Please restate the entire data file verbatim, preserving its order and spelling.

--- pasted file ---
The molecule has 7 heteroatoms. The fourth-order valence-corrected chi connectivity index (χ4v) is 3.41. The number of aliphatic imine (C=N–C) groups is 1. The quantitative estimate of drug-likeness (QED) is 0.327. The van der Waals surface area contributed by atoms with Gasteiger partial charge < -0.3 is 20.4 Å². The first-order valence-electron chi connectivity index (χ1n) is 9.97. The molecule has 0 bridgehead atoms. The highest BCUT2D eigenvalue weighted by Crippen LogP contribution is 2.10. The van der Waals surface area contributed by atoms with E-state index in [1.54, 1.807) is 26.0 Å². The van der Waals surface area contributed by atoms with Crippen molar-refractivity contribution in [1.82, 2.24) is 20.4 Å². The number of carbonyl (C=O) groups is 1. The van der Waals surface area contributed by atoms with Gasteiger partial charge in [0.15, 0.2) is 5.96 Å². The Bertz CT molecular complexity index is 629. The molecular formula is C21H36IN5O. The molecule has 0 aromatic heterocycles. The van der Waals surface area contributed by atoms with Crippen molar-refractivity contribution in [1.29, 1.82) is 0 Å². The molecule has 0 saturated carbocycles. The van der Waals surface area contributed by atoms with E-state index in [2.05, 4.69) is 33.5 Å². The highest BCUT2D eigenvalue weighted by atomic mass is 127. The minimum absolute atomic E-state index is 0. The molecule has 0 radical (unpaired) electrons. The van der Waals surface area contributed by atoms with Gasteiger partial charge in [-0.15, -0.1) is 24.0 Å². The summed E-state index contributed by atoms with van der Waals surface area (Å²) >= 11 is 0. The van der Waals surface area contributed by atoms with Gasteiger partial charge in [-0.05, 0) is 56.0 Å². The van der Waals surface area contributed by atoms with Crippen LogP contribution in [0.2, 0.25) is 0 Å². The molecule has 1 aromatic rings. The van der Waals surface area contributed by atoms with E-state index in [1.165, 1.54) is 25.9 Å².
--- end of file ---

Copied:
The molecule has 7 heteroatoms. The fourth-order valence-corrected chi connectivity index (χ4v) is 3.41. The number of aliphatic imine (C=N–C) groups is 1. The quantitative estimate of drug-likeness (QED) is 0.327. The van der Waals surface area contributed by atoms with Gasteiger partial charge < -0.3 is 20.4 Å². The first-order valence-electron chi connectivity index (χ1n) is 9.97. The molecule has 0 bridgehead atoms. The highest BCUT2D eigenvalue weighted by Crippen LogP contribution is 2.10. The van der Waals surface area contributed by atoms with E-state index in [1.54, 1.807) is 26.0 Å². The van der Waals surface area contributed by atoms with Crippen molar-refractivity contribution in [1.82, 2.24) is 20.4 Å². The number of carbonyl (C=O) groups is 1. The van der Waals surface area contributed by atoms with Gasteiger partial charge in [0.15, 0.2) is 5.96 Å². The Bertz CT molecular complexity index is 629. The molecular formula is C21H36IN5O. The molecule has 0 aromatic heterocycles. The van der Waals surface area contributed by atoms with Crippen molar-refractivity contribution in [1.29, 1.82) is 0 Å². The molecule has 0 saturated carbocycles. The van der Waals surface area contributed by atoms with E-state index in [2.05, 4.69) is 33.5 Å². The highest BCUT2D eigenvalue weighted by atomic mass is 127. The minimum absolute atomic E-state index is 0. The molecule has 0 radical (unpaired) electrons. The van der Waals surface area contributed by atoms with Gasteiger partial charge in [-0.15, -0.1) is 24.0 Å². The summed E-state index contributed by atoms with van der Waals surface area (Å²) >= 11 is 0. The van der Waals surface area contributed by atoms with Gasteiger partial charge in [-0.05, 0) is 56.0 Å². The van der Waals surface area contributed by atoms with Crippen LogP contribution in [0.2, 0.25) is 0 Å². The molecule has 1 aromatic rings. The van der Waals surface area contributed by atoms with E-state index in [1.165, 1.54) is 25.9 Å².